This Is Why Everyone In The Russia Story Keeps Talking About Adoptions

When you hear "Russia" and "adoptions" the real story isn't the children — it's US sanctions.

President Donald Trump said on Wednesday that his dinner meeting with Vladimir Putin earlier this month involved what might seem an anodyne topic: adoption.

That was the reason that Donald Trump Jr. originally gave for meeting with Russian lawyer Natalia Veselnitskaya and others in a meeting at Trump Tower in July 2016 — an explanation that fell apart when Trump Jr. released the emails setting up that meeting.

"So what's so bad about that?" you may think. "What sort of monster could possibly be opposed to Russian orphans finding loving homes in the US?"

The answer, it turns out, is Putin himself — a fact that Trump himself acknowledged in his Times interview.

So why did Putin block the Russian orphans from prospective parents in the US? Well, it has to do with US sanctions, a lawyer's death, and the kids that Moscow dragged into the drama.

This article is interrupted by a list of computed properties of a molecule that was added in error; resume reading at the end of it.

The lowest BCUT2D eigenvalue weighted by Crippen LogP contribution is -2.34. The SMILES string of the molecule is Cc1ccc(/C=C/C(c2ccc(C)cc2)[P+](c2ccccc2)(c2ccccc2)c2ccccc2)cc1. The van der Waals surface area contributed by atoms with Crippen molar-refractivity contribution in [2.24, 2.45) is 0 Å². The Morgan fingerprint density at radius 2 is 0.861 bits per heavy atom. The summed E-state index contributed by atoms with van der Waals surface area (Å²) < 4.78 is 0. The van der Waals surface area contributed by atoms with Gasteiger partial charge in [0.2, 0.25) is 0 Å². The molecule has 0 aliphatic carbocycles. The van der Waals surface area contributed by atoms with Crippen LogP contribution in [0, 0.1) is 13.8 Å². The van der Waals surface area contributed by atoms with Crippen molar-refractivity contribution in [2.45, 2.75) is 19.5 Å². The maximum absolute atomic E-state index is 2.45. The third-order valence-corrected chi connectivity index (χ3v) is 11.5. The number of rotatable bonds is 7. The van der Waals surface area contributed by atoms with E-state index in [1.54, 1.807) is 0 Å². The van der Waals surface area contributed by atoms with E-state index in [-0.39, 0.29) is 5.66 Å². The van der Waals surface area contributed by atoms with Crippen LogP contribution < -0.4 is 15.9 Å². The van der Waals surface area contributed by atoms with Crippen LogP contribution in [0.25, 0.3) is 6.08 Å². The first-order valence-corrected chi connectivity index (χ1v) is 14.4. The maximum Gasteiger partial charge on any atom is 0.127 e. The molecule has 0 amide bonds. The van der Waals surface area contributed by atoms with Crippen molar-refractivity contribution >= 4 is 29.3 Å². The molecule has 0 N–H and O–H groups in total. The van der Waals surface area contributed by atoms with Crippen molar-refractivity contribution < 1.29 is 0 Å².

The lawyer was Sergei Magnitsky, an auditor who was imprisoned on corruption charges in 2008 — but only after he alleged that powerful individuals in and near the Russian government had siphoned off millions from the state's coffers.

President Barack Obama signed the Sergei Magnitsky Rule of Law Accountability Act into law in 2012, placing sanctions on individuals thought to be connected with Magnitsky's death.

Putin and the Kremlin were, in a word, furious about this, and retaliated a few months later by signing a law that barred US citizens from adopting Russian children.

Since then, Moscow has used the orphans as leverage to try to get the US to repeal the Magnitsky Act entirely, both directly and indirectly.

So remember: When you hear people talking about "Russia" and "adoption," what they're really talking about are human rights-related sanctions that came about after a whistleblower died in prison.